Sunday, November 12, 2017

And Now What?

Why do I take pictures? And why so much time to make pictures better? Why carry a camera? Sure, important events with loved ones make good enough reasons, and sharing memories with loved ones is good enough reason to want to get better at it. But that's not always the reason. What about the abstract, the artistic, the playful dancing with light?

And what if I'm stuck in a rut? What if I want a challenge? Photo exercises! Introduce rules that force me to only take certain kinds of pictures. I've listed here some possibilities. Each theme has its own theme and restrictions, which can be adhered to for a period of time, say a week, or for a number of photos, say ten satisfactory pictures I'd be willing to share in an exhibit. Either way, you must follow the rules, and no sneaky going back to your favorite settings while the game is in play!

Some ideas that pop into my head for no particular reason:

  • Black and white only. Obvious. Photogs have made careers out of this one. 
  • A dominant color, or complimentary colors. Pick one or two accordingly.
  • A particular shape: spheres, triangles, etc.
  • In-camera only, no post processing. 
  • An everyday activity, say people getting coffee.
  • Things that move.
  • Things that stay still.
  • An emotion: love, friendship, sadness, or envy. 
  • A time of day. A sunrise series seems obvious here. 
  • A part of the body: eyes, hands. 
  • Take a picture every day for a year.
  • Then don't take any pictures at all. Any missed opportunity jump out at you? What sticks in your mind?
  • Pick a "master" to study, a famous photographer, then try to replicate their best shots. It's okay to steal ideas!

    It's all practice.

Sunday, November 5, 2017

Goodbye, Old Keens

They were the best birthday present and the best camp shoes, from the bottom of the Grand Canyon to the top of Kilimanjaro. When they started falling apart I took them to a cobbler and had the stitching fixed. When the entire heel strap let go, I had to reluctantly admit that these shoes have given me all they're going to give, and it's time to say goodbye.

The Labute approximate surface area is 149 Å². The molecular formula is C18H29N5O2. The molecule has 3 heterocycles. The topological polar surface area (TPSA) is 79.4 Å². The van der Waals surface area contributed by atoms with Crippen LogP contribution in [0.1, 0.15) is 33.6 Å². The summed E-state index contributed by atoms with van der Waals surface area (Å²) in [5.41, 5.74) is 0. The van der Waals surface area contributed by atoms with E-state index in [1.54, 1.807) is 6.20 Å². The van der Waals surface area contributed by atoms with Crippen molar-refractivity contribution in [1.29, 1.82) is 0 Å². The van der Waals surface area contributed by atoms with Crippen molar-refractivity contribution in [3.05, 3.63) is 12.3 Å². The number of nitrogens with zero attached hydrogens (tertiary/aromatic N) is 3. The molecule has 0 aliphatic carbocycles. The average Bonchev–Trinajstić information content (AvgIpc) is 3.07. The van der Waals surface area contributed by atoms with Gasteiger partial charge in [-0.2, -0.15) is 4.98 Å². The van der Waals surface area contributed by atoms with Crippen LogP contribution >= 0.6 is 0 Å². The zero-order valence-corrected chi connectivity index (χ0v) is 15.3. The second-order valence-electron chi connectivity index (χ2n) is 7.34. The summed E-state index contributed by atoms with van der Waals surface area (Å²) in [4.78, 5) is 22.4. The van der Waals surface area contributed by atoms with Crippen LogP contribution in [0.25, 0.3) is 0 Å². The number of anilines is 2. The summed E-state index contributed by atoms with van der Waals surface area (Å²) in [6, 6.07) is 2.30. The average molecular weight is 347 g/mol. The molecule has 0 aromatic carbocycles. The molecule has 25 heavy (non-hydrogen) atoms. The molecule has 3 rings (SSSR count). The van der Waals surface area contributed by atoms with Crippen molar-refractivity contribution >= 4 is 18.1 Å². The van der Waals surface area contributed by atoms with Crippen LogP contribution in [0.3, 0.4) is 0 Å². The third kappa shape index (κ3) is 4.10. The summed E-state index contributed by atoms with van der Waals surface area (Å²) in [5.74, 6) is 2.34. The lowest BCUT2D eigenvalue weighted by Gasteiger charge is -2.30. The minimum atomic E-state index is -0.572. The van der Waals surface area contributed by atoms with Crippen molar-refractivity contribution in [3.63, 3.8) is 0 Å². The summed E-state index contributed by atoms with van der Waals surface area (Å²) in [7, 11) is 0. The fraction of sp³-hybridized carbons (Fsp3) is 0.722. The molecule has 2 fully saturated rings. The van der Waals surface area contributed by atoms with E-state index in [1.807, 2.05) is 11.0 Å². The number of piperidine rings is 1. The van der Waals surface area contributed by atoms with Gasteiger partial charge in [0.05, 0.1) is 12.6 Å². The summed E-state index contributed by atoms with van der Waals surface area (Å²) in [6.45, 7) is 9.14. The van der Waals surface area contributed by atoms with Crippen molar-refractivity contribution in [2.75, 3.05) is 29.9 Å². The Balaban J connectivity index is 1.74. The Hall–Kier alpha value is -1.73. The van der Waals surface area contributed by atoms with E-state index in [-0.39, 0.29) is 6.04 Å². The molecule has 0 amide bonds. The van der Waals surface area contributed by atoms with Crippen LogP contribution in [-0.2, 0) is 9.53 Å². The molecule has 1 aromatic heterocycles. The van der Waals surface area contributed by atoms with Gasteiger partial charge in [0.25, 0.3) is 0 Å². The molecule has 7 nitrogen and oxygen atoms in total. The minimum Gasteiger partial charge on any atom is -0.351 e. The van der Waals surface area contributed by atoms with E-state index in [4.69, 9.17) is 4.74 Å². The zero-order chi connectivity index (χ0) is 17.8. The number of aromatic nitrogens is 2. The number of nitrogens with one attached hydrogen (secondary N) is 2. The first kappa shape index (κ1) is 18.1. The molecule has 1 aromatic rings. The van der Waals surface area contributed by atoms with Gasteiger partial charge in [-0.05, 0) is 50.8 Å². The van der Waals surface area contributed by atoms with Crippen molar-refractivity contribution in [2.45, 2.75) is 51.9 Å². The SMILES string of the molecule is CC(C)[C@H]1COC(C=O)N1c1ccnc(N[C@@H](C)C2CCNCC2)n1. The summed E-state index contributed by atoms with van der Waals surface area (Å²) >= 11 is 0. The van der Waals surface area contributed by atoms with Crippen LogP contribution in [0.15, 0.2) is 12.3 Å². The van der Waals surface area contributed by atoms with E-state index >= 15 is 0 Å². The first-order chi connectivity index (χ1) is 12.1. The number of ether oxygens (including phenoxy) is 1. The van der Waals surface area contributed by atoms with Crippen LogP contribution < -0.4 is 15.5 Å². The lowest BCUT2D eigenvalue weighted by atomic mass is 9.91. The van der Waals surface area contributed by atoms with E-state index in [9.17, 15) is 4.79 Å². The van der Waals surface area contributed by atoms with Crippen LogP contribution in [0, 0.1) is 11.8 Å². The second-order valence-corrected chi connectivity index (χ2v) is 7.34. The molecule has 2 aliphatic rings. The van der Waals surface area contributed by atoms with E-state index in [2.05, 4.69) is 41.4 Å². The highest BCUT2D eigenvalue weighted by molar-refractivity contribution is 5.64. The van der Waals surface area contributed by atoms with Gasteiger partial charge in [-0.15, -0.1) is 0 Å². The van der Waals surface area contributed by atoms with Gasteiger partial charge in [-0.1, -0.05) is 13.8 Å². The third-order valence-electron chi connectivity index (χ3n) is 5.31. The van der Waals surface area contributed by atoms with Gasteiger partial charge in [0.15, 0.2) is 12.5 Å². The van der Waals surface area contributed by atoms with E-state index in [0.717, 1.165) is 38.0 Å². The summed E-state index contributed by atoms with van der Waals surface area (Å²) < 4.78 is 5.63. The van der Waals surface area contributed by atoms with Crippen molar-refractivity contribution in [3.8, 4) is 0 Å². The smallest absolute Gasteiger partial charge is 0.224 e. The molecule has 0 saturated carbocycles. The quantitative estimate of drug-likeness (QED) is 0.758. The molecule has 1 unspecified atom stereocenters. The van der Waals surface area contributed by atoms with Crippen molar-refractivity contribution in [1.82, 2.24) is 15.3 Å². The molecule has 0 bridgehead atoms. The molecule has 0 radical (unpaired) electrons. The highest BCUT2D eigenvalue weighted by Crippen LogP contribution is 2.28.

And with that, I welcome my new pair of shoes. Brand new shoes!

It's the same shoes, really, Keen Newports, just in a different color. They feel tight, and that makes me realize just how long I'd hung on to the original pair, loose and worn as they were. The new pair feels... well, new. In the first few hours of wear the stiff fabric will mold gradually around my feet, feeling progressively more a like part of me. I can't help but think about all the new adventures I'll have in these shoes, and I'm eager to begin. My feet have an itch only a mountain or canyon can scratch.

Now that's a well-worn sole.

Wednesday, November 1, 2017

Walking and Talking Past Each Other

In Chicago, I took the same picture I take when I come across any building of this moniker, but this time I had friends to help me. As we collaborated on this piece, I noticed a group of three people watching us. I don't want to stereotype, but let's just say they looked "rural" and "Trump-voterish," and after we took the picture, as we were walking past them I heard one of them say to his friends (not to us), "Too bad Hillary doesn't have a hotel, we could do that too."

And as we walked away I said to my two friends, "But Hillary doesn't have a hotel, does she? Because that's not what she does."

And the two groups of friends continued on their separate ways.